Request No. 7: All periodic statements including copies of all cancelled checks, deposit statements, counter withdrawals, etc., from the last three (3) years for all checking accounts, savings accounts, money market funds, certificates of deposit, etc., regardless of whether or not the account has been closed, including those held: (a) in [Petitioner’s] name individually, (b) in [his] name jointly with any other person or entity, (c) in [his] name as trustee or guardian for any other person, or (d) in someone else’s name on [his] behalf.
According to Petitioner, documents from bank accounts jointly held with his wife and/or children will have to be disclosed in responding to Request No. 7 pursuant to the discovery order. Petitioner argues that the compelled disclosure of financial information in the underlying case is reviewable by certiorari, inter alia, because it will impact his wife and children, who are nonparties to the action. Although the disclosure of financial information generally cannot be reviewed by certiorari, there is an exception when personal, financial information is required to be disclosed by a person who is not a party to the litigation. See Bradstreet v. Taraschi, 529 So. 2d 809, 810 (Fla. 5th DCA 1988) (holding that it is error to require a nonparty to disclose his income absent allegations of improper financial dealings between a party and a nonparty). “The financial information of private persons is entitled to protection by this state’s constitutional right of privacy.” Mogul v. MoguI, 730 So. 2d 1287, 1290 (Fla. 5th DCA 1999). Thus, an order requiring disclosure of a nonparty’s personal financial information which is not relevant to the case would constitute a departure from the essential requirements of law, which could lead to irreparable harm. Id. However, discovery of relevant financial information and documents found in accounts jointly held by the responding party and nonparties is not automatically prohibited. Id.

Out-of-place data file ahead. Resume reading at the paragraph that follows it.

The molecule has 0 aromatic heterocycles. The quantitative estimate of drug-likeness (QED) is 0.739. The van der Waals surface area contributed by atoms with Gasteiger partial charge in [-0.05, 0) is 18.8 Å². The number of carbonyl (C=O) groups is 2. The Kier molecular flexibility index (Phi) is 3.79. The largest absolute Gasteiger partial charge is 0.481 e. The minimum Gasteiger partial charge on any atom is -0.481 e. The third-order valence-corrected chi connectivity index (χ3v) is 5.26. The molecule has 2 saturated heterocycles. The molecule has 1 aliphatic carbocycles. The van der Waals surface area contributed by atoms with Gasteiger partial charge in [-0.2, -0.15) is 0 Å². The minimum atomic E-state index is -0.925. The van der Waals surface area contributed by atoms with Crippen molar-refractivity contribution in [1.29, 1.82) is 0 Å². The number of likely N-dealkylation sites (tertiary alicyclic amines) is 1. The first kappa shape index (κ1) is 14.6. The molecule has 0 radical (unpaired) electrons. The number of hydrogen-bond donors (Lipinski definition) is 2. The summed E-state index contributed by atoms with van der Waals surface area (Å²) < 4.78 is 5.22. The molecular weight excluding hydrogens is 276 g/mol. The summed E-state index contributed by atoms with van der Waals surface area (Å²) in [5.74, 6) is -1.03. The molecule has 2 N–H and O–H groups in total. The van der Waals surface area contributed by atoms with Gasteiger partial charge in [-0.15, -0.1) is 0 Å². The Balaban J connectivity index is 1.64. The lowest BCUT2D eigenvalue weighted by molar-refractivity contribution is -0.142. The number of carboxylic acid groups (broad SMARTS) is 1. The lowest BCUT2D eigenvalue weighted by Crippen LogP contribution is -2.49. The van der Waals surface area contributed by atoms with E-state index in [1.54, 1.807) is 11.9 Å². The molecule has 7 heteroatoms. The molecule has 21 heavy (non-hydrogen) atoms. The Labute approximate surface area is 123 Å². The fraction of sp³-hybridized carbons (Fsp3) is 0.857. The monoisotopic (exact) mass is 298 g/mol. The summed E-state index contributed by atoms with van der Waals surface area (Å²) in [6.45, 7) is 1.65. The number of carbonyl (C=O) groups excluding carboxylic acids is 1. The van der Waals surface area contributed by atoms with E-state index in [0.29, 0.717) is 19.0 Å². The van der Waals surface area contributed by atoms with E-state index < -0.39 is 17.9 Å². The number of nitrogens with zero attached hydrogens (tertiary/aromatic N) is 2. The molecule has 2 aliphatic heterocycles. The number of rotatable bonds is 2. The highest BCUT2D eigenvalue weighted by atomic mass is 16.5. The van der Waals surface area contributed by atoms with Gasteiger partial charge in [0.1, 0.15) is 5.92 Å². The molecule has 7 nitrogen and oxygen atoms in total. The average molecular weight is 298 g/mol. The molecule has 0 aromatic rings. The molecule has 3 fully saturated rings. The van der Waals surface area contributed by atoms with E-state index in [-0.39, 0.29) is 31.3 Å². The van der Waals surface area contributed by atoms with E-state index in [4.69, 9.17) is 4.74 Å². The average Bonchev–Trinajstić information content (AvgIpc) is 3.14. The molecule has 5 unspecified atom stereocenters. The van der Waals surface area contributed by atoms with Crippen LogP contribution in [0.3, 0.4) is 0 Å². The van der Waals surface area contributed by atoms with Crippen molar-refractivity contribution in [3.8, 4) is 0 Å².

The potential relevance of Petitioner’s own financial information has been demonstrated sufficiently to permit discovery, and we deny certiorari as to the requirement that Petitioner must provide the documents, including documents from joint accounts, responsive to Request No. 7 with one exception. It is unclear what discoverable information may be contained in the documents requested in Request No. 7 to the extent that specific documents from the joint accounts might disclose financial transactions or assets involving only Petitioner’s wife and/or children to the exclusion of Petitioner. Accordingly, certiorari is granted for the limited purpose of permitting Petitioner to identify, describe, and list on a privilege log any specific documents from the joint accounts which are responsive to Request No. 7 and that Petitioner asserts disclose financial transactions or assets involving only Petitioner’s wife and/or children to the exclusion of Petitioner. Respondent shall then advise Petitioner which of those listed documents she asserts are discoverable. After consultation with Respondent, Petitioner shall provide any documents still in dispute to the trial court for an in camera inspection and ruling on their discoverability.
Accordingly, the petition is granted in part and denied in part with directions to the trial court to proceed in accordance with this court’s ruling.
PETITION GRANTED, in part; DENIED, in part, with INSTRUCTIONS. (ORFINGER and WALLIS, JJ., concur.)
1Respondent separately filed for dissolution of marriage prior to commencing this action.
2Although not raised below, Petitioner asserts in his petition that his children may also be named in certain joint accounts and, thus, their private financial information, as well as his wife’s, might be involved.